ESOP Fiduciaries Don't Escape Liability for Mispriced Stock Purchases

An appellate court agreed with a lower court that the fiduciaries failed to act in participants’ best interest and to monitor providers.

The 5th U.S. Circuit Court of Appeals has found that fiduciaries of Bruister and Associates, Inc. (BAI) employee stock ownership plans (ESOPs) violated their duties of prudence and loyalty under the Employee Retirement Income Security Act (ERISA) regarding company stock purchases to the ESOP.

In a three-year period from 2002 to 2005, BAI’s owner Herbert C. Bruister sold 100% of his BAI shares (also representing 100% of BAI’s outstanding shares) to BAI’s employees through a series of transactions with the ESOPs.  Bruister and Amy O. Smith are named defendants in the suit.

The trustees set the sales price for each transaction based on valuations of BAI’s fair market value performed by Matthew Donnelly. The Department of Labor (DOL) and other named plaintiffs dispute whether Donnelly was truly independent and whether the trustees’ reliance on his valuations was reasonably justified. The basic claim is that the valuations were inflated, which caused the ESOP, and therefore BAI’s employees, to pay too much for the BAI stock. BAI suffered serious business reverses and went out of business in August 2008.

The appellate court found the U.S. District Court for the Southern District of Mississippi did not err in finding “[t]he  duty  of  loyalty  was  breached  from  start  to  finish.”  The 5th Circuit noted that among other things, the lower court found that Bruister: fired the ESOP’s counsel for being “too thorough;” caused David Johanson, Bruister’s personal lawyer, to influence Donnelly’s supposedly independent valuations to get the highest selling price he could for himself; caused Donnelly to send “valuation drafts to the seller [Bruister] before sending them to the buyers [ESOP trustees] to whom he owed his sole allegiance;” cut the ESOP’s counsel out of all communications regarding valuation; adjusted assumptions and figures used by Donnelly to obtain a higher valuation; and generally, did not “speak up for the ESOP participants.”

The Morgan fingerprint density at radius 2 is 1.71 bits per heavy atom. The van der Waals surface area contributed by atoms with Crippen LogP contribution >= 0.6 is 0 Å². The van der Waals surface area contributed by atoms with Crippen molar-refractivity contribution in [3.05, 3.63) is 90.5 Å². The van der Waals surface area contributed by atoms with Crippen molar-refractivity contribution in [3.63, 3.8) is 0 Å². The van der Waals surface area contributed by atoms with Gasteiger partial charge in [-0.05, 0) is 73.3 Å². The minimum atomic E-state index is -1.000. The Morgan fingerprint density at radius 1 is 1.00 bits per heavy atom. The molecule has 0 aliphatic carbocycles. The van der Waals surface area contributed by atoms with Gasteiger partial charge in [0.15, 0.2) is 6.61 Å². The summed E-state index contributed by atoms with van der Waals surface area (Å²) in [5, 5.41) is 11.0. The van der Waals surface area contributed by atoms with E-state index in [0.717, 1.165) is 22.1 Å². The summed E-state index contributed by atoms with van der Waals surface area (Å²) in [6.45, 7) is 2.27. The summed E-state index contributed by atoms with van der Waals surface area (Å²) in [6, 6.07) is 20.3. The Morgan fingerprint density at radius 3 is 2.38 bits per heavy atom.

NEXT: Failing to act in participants’ best interest and to monitor providers

The District Court also concluded that the trustees were affected by Bruister’s self-interest and thus failed to act solely in the interest of the ESOPs’ beneficiaries and participants. According to the appellate court, testimony from the trustees challenged the lower court’s findings, but the testimony was “far from sufficient to demonstrate clear error” on the district court’s part.

The appellate court also agreed with the District Court’s findings that the trustees, including Smith, conducted insufficient investigation into Donnelly’s background and qualifications; overlooked communications in which “Donnelly and Johanson were obviously working together to increase the value” of the shares in question; failed to inform Donnelly of significant information and risk factors for the company that should have influenced his valuation; and failed to double-check or significantly review Donnelly’s ultimate conclusions. 

In its opinion, the 5th Circuit wrote: “The trustees’ actions were not those of prudent men.”

In 2014, the U.S. District Court for the Southern District of Mississippi issued a judgment and order requiring fiduciaries to pay more than $6.48 million to the two employee stock ownership plans sponsored by BAI. The appellate court approved this amount.

Last month, a federal judge has entered a consent order expanding substantially the scope of a previous judgment and order between the DOL and Johanson. The judgment settled the DOL’s allegations that Johanson and his prior law firm committed contempt of a previous consent order.

The 5th Circuit’s opinion goes on to clarify some of the legal issues surrounding leveraged ESOP sales presented by the case. The text of the opinion is here.